“There are some broader trends and we are seeing huge growth in the area of expedition cruises, where people are generally going on smaller ships but heading off the beaten track to destinations such as the Galapagos and Antarctica,” Mills said. “Perhaps this is down to people seeing programs such as Blue Planet on TV and then want to see the locations for themselves.

Booking Window

Another trend appearing for travel agencies is for Brits to book their cruise holidays further ahead than in recent years.

Evans noted: “There has been a significant shift so far this year to winter 2018-2019 and summer 2019. This is mainly down to the many early booking offers available; in some cases, it is cheaper to book a 2019 cruise over a 2018 cruise.

“We have also seen our customers book further ahead than they were this time last year; our average booking window is now nine months in advance.

“Overall cruise prices are increasing. Cruise lines are rewarding customers for booking early with the best prices and incentives. Whereas two years ago, customers were waiting until the last minute knowing that prices would be reduced and they would get a better deal.”

Clia figures confirm global growth but UK decline

A previously-announced slump in UK cruise passengers last year has been re-confirmed in newly-published figures for the global industry.

The statistics for 2014 released by Clia show global demand for cruise holidays growing by 3.4% year-on-year to reach 22.04 million ocean cruise passengers.

But UK numbers dropped to 1.6 million from 1.7 million a year earlier, largely due to reduced cruise ship capacity away from UK ports and other popular destinations such as the Mediterranean

The cruise industry trade association was quick to point out that the UK will have returned to growth in a “landmark year” in 2015 thanks to the introduction of ships including P&O Cruises’ Britannia, Royal Caribbean International’s Anthem of the Seas, Princess Cruises’ Royal Princess and Cruise & Maritime Voyages’ Magellan.

“Longer-term trends demonstrate that the UK and Ireland market remains resilient; the annual average increase in passenger numbers since the start of the economic downturn in 2008 has been 3.3% and, over the past quarter century, there has been ten-fold growth,” a Clia spokesman said.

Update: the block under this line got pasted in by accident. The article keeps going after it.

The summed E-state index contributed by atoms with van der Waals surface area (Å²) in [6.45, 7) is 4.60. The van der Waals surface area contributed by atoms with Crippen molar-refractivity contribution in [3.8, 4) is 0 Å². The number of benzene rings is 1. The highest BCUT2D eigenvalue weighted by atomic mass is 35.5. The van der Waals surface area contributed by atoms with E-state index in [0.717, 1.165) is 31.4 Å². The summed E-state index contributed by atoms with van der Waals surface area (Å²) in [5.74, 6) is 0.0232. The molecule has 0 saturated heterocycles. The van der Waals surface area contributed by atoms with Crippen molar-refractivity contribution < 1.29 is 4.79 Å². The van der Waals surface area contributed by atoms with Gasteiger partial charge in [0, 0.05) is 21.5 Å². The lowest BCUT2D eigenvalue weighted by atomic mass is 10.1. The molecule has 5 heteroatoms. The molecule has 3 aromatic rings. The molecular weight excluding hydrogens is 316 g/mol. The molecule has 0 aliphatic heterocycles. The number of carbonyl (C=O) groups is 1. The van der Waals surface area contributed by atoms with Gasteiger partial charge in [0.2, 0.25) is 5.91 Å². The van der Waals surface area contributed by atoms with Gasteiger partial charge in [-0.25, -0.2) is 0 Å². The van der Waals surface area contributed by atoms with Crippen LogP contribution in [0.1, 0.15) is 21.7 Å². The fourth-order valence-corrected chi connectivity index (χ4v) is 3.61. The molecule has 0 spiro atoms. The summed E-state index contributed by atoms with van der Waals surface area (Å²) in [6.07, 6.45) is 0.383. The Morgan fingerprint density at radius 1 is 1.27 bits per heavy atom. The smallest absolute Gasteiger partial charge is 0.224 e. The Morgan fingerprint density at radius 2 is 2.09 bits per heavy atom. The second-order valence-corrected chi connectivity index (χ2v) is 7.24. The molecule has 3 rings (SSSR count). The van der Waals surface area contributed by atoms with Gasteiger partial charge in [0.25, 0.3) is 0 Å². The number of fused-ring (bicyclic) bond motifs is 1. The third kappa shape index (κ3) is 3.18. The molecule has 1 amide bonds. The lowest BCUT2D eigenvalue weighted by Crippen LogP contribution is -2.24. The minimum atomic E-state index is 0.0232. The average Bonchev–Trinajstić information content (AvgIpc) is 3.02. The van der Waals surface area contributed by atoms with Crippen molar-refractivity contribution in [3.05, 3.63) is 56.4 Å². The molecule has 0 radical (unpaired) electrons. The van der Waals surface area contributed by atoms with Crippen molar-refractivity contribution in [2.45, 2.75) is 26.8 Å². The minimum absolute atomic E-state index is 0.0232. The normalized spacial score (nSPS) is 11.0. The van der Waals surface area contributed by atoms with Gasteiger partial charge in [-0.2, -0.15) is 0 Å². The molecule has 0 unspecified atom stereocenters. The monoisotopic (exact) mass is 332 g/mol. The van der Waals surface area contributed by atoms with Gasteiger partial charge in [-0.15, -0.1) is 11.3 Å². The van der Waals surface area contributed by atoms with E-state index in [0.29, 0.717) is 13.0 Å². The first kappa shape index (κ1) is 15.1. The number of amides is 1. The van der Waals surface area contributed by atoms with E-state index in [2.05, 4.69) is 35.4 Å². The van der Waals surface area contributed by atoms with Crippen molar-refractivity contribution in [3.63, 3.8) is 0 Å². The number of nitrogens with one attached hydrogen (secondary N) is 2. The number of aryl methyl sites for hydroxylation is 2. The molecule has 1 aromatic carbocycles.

“The UK and Ireland continues to have one of Europe’s highest rates of market penetration for cruise holidays.”

The UK and Germany accounted for 15% of global cruise passengers or 3.38 million in 2014.

The Clia global figures issued from the US reveal total contributions from the cruise industry rose from $117 billion in 2013 to $119.9 billion last year.

This includes supporting 939,232 full-time equivalent employees earning $39.3 billion in income. Direct expenditures generated by cruise lines, passengers and crew totalled $55.8 billion.

North America remains the largest source market, accounting for 55% or 12.2 million cruise passengers in 2014, followed by Europe which claimed 29% or 6.4 million passengers.

Other regions of the world, including Australia, China, Singapore, Japan and South America, accounted for the remaining 16% or 3.5 million passengers.

Cruise tourism in Asia is growing at double-digit rates, both in capacity and as a passenger source market, according to the study.

The number of ships deployed in the region between 2013 and 2015 grew at a 10% compound annual growth rate, and the volume of cruises and voyages within and through Asia increased 11%. Passenger capacity in Asia increased 20%, with Chinas being the main driver of growth.

Clia acting chief executive, Cindy D’Aoust, said: “The cruise industry is truly a global and dynamic one.

“We’ve enjoyed progressive growth over the last 30 years, driven initially by demand from North America, which expanded to Europe, Australia and now Asia. As a result, the cruise industry impacts the global economy generating jobs, income and business growth in all regions of the world.

“The potential for new cruise passenger growth is huge,” she added.

“Apart from North America and Europe, other regions of the world account for nearly 85% of the world’s population, yet represent only 16% of cruisers. That reflects a tremendous opportunity for the cruise industry.

“Asia is a prime example of the cruise industry’s growth opportunity. Our industry is bringing more cruise ship visits to Asia and the volume of cruise passengers sourced from Asia for cruise tourism worldwide nearly doubled since 2012.”